What also helps:Dance DVDs or a yoga class can also boost the blues. Vitorino says, “Tap into exercise variety and try something new, which will shake up your workouts and your body!”
MOOD: Unmotivated or sleepy
Researchers at Seattle’s Fred Hutchinson Cancer Research Center studied the beneficial effects of moderate-intensity activity on sleep quality, and found that the amount of exercise (more is better) and the time of day you exercise (earlier is better) are more important than the type of exercise. Head researcher Dr. Anne McTiernan, found that women who walked or biked at a moderate intensity for 30 minutes every morning (seven days per week) were less sleepy than those who exercised less. Conversely, women who performed evening exercises experienced no improvement in sleep onset or quality. So, do 30 minutes of moderate activity (where you’re breathing hard but not overdoing it) before noonevery day to fight ennui.
What also helps: “Moderate weight lifting also increases metabolism and boosts your mood,” Vitorino says. Exercise early and do something everyday to get happy, balanced and motivated for life!
November 22nd, 2010
By: Ethan A. Huff
The social networking site Facebook is causing a new wave of physical and mental health problems, say researchers from Italy. According to their analysis, scientists say that Facebook has become “a new source of psychological stress” that is capable of inducing asthma attacks, particularly in those with preexisting asthmatic conditions.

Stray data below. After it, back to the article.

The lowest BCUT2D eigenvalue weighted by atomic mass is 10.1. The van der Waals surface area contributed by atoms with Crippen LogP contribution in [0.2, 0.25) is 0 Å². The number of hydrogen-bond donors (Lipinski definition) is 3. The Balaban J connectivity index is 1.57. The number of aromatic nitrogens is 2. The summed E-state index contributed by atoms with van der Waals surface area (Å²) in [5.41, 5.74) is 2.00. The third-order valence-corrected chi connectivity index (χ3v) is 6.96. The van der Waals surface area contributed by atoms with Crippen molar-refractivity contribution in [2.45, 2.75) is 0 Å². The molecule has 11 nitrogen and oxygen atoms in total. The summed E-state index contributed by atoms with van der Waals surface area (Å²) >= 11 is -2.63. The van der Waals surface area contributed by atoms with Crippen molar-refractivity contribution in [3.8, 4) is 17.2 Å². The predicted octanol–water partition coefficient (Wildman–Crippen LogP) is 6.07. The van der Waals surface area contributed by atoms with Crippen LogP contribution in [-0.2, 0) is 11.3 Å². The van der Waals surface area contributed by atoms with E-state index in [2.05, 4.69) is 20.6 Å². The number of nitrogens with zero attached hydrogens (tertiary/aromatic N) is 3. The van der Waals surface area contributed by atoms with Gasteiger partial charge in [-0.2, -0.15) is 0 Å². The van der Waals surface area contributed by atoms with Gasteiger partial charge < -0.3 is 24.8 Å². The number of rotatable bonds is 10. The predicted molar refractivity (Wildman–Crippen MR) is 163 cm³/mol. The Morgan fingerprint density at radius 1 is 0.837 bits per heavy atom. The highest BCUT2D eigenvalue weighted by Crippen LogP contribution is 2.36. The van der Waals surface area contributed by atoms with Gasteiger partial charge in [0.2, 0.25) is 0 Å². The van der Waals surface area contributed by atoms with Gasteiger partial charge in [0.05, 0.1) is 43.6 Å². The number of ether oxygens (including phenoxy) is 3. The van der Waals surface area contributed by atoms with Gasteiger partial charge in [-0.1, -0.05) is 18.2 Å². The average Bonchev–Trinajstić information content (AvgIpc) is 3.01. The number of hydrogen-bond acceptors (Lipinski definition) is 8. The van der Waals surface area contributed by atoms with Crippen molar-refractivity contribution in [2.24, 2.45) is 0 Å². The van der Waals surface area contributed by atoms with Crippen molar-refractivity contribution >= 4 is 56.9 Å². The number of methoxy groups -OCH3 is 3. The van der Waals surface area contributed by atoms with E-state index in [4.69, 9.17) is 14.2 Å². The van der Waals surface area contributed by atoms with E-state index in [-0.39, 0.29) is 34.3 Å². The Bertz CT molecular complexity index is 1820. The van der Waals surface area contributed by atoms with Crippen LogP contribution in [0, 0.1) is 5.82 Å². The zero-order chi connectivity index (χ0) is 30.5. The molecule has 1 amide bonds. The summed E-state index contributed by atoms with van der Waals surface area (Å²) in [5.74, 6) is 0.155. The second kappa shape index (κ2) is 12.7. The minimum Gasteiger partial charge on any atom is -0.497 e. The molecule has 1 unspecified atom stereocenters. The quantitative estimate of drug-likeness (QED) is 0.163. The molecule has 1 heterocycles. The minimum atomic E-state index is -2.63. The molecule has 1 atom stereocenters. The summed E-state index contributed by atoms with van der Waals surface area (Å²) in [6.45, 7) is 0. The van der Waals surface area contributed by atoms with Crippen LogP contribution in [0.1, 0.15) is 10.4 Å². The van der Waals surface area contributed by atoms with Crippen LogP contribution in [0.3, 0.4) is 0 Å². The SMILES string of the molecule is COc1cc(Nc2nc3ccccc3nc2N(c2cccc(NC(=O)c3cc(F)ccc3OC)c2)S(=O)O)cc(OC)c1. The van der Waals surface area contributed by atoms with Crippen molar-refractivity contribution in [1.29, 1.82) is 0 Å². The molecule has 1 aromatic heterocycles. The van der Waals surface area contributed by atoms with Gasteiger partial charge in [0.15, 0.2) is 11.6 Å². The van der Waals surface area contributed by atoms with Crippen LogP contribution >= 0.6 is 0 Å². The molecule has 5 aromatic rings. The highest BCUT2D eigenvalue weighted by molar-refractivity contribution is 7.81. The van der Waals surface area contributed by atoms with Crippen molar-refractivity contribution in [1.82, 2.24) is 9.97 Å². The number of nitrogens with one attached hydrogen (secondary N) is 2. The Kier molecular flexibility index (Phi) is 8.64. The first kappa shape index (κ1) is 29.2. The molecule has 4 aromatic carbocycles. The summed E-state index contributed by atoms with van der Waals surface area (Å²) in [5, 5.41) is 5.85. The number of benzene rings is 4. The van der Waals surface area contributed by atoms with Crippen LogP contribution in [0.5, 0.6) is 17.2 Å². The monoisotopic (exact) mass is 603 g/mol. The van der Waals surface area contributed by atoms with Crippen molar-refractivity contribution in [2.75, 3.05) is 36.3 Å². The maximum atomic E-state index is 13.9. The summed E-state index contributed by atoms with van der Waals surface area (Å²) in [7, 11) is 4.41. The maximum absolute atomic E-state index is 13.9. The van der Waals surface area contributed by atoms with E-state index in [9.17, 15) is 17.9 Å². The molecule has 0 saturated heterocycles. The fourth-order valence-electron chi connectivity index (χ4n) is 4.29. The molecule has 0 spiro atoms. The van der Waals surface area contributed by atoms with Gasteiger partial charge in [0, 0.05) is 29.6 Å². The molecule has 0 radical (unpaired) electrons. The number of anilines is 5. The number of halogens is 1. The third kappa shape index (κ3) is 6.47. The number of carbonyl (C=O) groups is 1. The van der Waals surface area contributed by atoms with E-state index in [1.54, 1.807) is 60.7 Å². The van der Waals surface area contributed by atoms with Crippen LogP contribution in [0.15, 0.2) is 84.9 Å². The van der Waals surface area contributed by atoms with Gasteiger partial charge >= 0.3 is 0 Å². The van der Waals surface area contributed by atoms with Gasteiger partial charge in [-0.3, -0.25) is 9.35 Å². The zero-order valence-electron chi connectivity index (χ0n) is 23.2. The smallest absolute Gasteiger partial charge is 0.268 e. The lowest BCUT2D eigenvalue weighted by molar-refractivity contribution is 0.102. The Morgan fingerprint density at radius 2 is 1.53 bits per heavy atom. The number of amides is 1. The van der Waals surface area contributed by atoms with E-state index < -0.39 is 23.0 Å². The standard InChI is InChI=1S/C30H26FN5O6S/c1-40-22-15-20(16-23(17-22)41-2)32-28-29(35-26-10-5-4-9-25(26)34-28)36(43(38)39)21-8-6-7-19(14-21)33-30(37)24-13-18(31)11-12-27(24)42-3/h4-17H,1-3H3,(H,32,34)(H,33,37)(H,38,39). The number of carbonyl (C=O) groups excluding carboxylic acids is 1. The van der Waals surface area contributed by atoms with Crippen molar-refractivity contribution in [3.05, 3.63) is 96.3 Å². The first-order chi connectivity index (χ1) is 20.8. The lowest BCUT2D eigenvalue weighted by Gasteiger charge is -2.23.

Published in the British medical journal Lancet, the study cites the case of an 18-year-old man who experienced severe asthmatic symptoms due to using Facebook. After discovering that his ex-girlfriend had removed him from her “friends” list and moved on from the relationship, the man began having breathing problems, followed by an asthma attack. And every time he logged on and tried to pry his way back into her life, the symptoms returned.
“The [experience] seemed to induce dyspnea, which happened repeatedly on the patient accessing [his ex-girlfriend's] profile,” said doctors about the experience. Dyspnea, a condition in which a person experiences difficulty in breathing, can be aggravated by various life occurrences. But in the man from the study, his “peak expiratory flow” of air dropped by as much as 20 percent after using Facebook, which suggests that using the site can be hazardous to health.
Doctors say the best way to avoid Facebook-induced asthma attacks is to simply stop using the site. In fact, with the help of his psychologist, the man in the study was able to successfully stop logging in — and his asthma attacks then stopped as well.
The nature of Facebook encourages users to essentially broadcast every detail of their entire lives to their friends, family members, coworkers, neighbors, and even complete strangers. But the widespread negative effects of this massive new social experiment are only just beginning to be realized.
August 2nd, 2010
By: Hugh Collins
Striving for the perfect body may have cost one woman in California her life. Mayra Lissette Contreras, 22, died after receiving injections of silicone to the buttocks, CBS reports. Autopsy results are still pending, but she is thought to have died from respiratory problems after the operation.